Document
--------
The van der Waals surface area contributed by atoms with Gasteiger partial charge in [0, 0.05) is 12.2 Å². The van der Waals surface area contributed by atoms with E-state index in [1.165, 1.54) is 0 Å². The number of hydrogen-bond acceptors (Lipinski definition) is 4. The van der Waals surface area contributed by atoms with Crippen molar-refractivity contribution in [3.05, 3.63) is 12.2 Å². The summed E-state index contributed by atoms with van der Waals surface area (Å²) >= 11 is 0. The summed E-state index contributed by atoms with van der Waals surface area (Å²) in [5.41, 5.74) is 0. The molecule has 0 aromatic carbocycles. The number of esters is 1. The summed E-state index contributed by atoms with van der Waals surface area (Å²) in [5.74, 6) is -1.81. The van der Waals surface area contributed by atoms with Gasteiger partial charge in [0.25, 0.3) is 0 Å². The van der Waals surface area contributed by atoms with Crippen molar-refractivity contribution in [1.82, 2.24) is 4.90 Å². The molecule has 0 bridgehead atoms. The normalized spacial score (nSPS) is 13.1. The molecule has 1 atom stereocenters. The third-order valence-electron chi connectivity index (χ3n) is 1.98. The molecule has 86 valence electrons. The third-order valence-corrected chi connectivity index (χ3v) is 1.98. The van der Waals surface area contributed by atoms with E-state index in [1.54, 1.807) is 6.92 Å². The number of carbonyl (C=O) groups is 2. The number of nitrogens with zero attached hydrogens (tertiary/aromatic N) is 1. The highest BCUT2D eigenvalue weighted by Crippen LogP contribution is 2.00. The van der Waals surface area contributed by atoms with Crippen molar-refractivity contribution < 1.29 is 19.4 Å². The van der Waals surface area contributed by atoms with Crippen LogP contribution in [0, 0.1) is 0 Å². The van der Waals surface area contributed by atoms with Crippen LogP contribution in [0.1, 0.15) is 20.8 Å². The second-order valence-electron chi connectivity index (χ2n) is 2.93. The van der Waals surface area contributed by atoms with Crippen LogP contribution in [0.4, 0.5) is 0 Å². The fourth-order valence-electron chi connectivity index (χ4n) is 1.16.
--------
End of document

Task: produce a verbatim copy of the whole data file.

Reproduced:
The van der Waals surface area contributed by atoms with Gasteiger partial charge in [0, 0.05) is 12.2 Å². The van der Waals surface area contributed by atoms with E-state index in [1.165, 1.54) is 0 Å². The number of hydrogen-bond acceptors (Lipinski definition) is 4. The van der Waals surface area contributed by atoms with Crippen molar-refractivity contribution in [3.05, 3.63) is 12.2 Å². The summed E-state index contributed by atoms with van der Waals surface area (Å²) >= 11 is 0. The summed E-state index contributed by atoms with van der Waals surface area (Å²) in [5.41, 5.74) is 0. The molecule has 0 aromatic carbocycles. The number of esters is 1. The summed E-state index contributed by atoms with van der Waals surface area (Å²) in [5.74, 6) is -1.81. The van der Waals surface area contributed by atoms with Gasteiger partial charge in [0.25, 0.3) is 0 Å². The van der Waals surface area contributed by atoms with Crippen molar-refractivity contribution in [1.82, 2.24) is 4.90 Å². The molecule has 0 bridgehead atoms. The normalized spacial score (nSPS) is 13.1. The molecule has 1 atom stereocenters. The third-order valence-electron chi connectivity index (χ3n) is 1.98. The molecule has 86 valence electrons. The third-order valence-corrected chi connectivity index (χ3v) is 1.98. The van der Waals surface area contributed by atoms with E-state index in [1.54, 1.807) is 6.92 Å². The number of carbonyl (C=O) groups is 2. The number of nitrogens with zero attached hydrogens (tertiary/aromatic N) is 1. The highest BCUT2D eigenvalue weighted by Crippen LogP contribution is 2.00. The van der Waals surface area contributed by atoms with Crippen molar-refractivity contribution < 1.29 is 19.4 Å². The van der Waals surface area contributed by atoms with Crippen LogP contribution in [0, 0.1) is 0 Å². The van der Waals surface area contributed by atoms with Crippen LogP contribution in [0.1, 0.15) is 20.8 Å². The second-order valence-electron chi connectivity index (χ2n) is 2.93. The van der Waals surface area contributed by atoms with Crippen LogP contribution in [0.4, 0.5) is 0 Å². The fourth-order valence-electron chi connectivity index (χ4n) is 1.16.